There is an old adage that it takes a village to raise a child. In a way, BCSC like to think that it takes a 21st century village to create a theatre company. Rich in diversity, experience, not lacking for talent and open minded to all possibilities. When it comes to casting there is no sense of the ‘traditional or formal’, it’s about creating stories with the talent and experience within the company of actors.
“I try and keep to the principle to cast on talent and, what we can build from that, after all that’s all part of the ensemble.” Quotes Ross MacDonald, Artistic Director. “When Eric and I took over the reins, it was clear the company needed to refocus and reenergize. We decided to concentrate our efforts on a Performance in Education program, as it was a mutual passion and something we believed should be the cornerstone of the company moving forward.”
Eric Joseph and Ross MacDonald met over a production of ‘Noises Off’, MacDonald as a director and Joseph a last minute replacement for the role of Selsdon. “It was a happy accident, how we met, but returning to BCSC was the furthest thing from my thoughts.” MacDonald adds.
“Once we decided on a strategy, Eric wanted me to assemble a team that could help us achieve our goal. I was lucky that I had a list of actors who I knew I wanted to work with, and just hope they would reciprocate.”
MacDonald a former soldier and veteran of Afghanistan knew that the right team of actors were needed for the task.
“You know it’s funny that when you have this opportunity, you want to create a talented team that can do the job, and that you’ll enjoy working with through the process. I don’t think about gender, or race, or sexual identity, I genuinely think okay we have this melting pot, and let’s see what we can create. I have a vision a story to tell but I don’t need to limit myself to the traditional or with one particular look in mind. It’s equality in action. Look I am not comfortable saying look how diverse we are, we have women playing roles originally meant for men, or we have gay actors, or a black actor playing MacBeth, and as a Scot I love that!”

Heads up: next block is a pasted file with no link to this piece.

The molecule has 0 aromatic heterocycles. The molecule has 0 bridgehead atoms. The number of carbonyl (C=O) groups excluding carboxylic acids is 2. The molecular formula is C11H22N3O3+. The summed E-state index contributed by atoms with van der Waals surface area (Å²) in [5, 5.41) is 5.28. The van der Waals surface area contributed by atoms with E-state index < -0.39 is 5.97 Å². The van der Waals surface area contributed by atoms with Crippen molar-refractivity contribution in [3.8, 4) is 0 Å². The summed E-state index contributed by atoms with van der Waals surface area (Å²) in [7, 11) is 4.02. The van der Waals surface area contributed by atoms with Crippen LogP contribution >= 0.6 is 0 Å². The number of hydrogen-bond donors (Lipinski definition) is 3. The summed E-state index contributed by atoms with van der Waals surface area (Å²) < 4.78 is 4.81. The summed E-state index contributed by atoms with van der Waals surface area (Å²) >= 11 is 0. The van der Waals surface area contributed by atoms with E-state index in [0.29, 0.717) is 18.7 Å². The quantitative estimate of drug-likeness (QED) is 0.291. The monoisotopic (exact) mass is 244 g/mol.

“Look we have Raisa Hoffman playing Malcolm in MacBeth as a woman, it seems quite easy to make Malcolm a Queen, after all I served a Queen and in this version I believe it helps in several ways. Not once have any of the students questioned this choice!”
But all this is only the tip of the iceberg, a long serving member of The Bay Colony Shakespeare Company, is Alexander Munoz. A trans-gender actor playing his roles for the most part as trans-gender characters.
“Ross phoned me and was like do you have a problem with us talking about my identity, and I was like, no, it’s very important that I talk about my identity.”
“Alex and I have worked together for a number of years, and I admit for a long while I had no idea about his identity and of course I struggled to grasp this, and the truth is, playing his characters that are closer to who Alex actually is, the work is very very good.”
MacDonald admits that he struggled with Alex’s identity, and yet over the last few months, though not ever being against these issues, he is, in his own words.
“Gosh I am a lot more sensitive about it, far more understanding, and personally I am honored that Alex is comfortable not only being who is, but sharing it on stage. Thing is we aren’t trying to do it as a gimmick, but as I said before it’s simple, Alex is free to be who is and we are enriched by this. We live in a new age, and students in any schools can’t be sheltered from this, and if it at least makes these students aware of what it actually means on stage as a character in Shakespeare, then well I think it’s another part of what makes our company rather special. After all, we are rather special.”
A special village?
“Oh I hope so, maybe one day a city.”
On a hill?
“One day if we are lucky, one day.”